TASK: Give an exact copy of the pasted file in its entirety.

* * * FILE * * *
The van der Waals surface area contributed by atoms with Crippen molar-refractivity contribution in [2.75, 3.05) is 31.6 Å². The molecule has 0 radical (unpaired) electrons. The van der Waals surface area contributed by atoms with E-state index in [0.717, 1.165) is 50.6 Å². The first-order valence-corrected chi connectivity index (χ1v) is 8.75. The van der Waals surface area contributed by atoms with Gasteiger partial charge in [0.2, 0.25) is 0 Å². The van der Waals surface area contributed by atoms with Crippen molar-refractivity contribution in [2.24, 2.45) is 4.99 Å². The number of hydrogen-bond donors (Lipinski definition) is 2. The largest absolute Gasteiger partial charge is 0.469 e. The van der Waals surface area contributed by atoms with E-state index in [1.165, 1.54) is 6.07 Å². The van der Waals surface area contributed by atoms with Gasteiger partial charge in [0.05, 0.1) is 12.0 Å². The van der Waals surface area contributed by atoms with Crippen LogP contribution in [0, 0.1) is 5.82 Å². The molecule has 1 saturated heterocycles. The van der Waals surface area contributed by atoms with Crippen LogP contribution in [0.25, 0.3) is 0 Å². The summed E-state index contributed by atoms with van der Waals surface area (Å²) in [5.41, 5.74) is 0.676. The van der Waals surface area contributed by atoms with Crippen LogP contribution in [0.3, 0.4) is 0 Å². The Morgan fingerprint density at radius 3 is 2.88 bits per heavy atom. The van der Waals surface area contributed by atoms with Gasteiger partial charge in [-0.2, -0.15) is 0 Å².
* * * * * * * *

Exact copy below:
The van der Waals surface area contributed by atoms with Crippen molar-refractivity contribution in [2.75, 3.05) is 31.6 Å². The molecule has 0 radical (unpaired) electrons. The van der Waals surface area contributed by atoms with E-state index in [0.717, 1.165) is 50.6 Å². The first-order valence-corrected chi connectivity index (χ1v) is 8.75. The van der Waals surface area contributed by atoms with Gasteiger partial charge in [0.2, 0.25) is 0 Å². The van der Waals surface area contributed by atoms with Crippen molar-refractivity contribution in [2.24, 2.45) is 4.99 Å². The number of hydrogen-bond donors (Lipinski definition) is 2. The largest absolute Gasteiger partial charge is 0.469 e. The van der Waals surface area contributed by atoms with E-state index in [1.165, 1.54) is 6.07 Å². The van der Waals surface area contributed by atoms with Gasteiger partial charge in [0.05, 0.1) is 12.0 Å². The van der Waals surface area contributed by atoms with Crippen LogP contribution in [0, 0.1) is 5.82 Å². The molecule has 1 saturated heterocycles. The van der Waals surface area contributed by atoms with Crippen LogP contribution in [0.25, 0.3) is 0 Å². The summed E-state index contributed by atoms with van der Waals surface area (Å²) in [5.41, 5.74) is 0.676. The van der Waals surface area contributed by atoms with Crippen LogP contribution in [0.3, 0.4) is 0 Å². The Morgan fingerprint density at radius 3 is 2.88 bits per heavy atom. The van der Waals surface area contributed by atoms with Gasteiger partial charge in [-0.2, -0.15) is 0 Å².